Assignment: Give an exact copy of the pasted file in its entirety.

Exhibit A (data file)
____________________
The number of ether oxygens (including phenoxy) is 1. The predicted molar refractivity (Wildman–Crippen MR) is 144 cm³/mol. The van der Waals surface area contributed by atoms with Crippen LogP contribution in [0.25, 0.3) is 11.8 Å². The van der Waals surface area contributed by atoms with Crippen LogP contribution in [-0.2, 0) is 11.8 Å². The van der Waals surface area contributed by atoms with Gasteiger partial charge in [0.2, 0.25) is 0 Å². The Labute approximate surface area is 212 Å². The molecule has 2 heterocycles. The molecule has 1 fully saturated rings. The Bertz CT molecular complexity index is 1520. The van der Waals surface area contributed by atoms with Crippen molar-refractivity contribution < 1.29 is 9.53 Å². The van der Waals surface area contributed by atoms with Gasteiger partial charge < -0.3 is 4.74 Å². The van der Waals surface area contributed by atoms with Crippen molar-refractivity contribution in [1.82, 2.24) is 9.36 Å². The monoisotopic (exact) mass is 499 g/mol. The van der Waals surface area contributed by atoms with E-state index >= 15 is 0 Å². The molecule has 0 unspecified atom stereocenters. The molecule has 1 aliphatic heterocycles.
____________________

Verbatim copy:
The number of ether oxygens (including phenoxy) is 1. The predicted molar refractivity (Wildman–Crippen MR) is 144 cm³/mol. The van der Waals surface area contributed by atoms with Crippen LogP contribution in [0.25, 0.3) is 11.8 Å². The van der Waals surface area contributed by atoms with Crippen LogP contribution in [-0.2, 0) is 11.8 Å². The van der Waals surface area contributed by atoms with Gasteiger partial charge in [0.2, 0.25) is 0 Å². The Labute approximate surface area is 212 Å². The molecule has 2 heterocycles. The molecule has 1 fully saturated rings. The Bertz CT molecular complexity index is 1520. The van der Waals surface area contributed by atoms with Crippen molar-refractivity contribution < 1.29 is 9.53 Å². The van der Waals surface area contributed by atoms with Gasteiger partial charge < -0.3 is 4.74 Å². The van der Waals surface area contributed by atoms with Crippen molar-refractivity contribution in [1.82, 2.24) is 9.36 Å². The monoisotopic (exact) mass is 499 g/mol. The van der Waals surface area contributed by atoms with E-state index >= 15 is 0 Å². The molecule has 0 unspecified atom stereocenters. The molecule has 1 aliphatic heterocycles.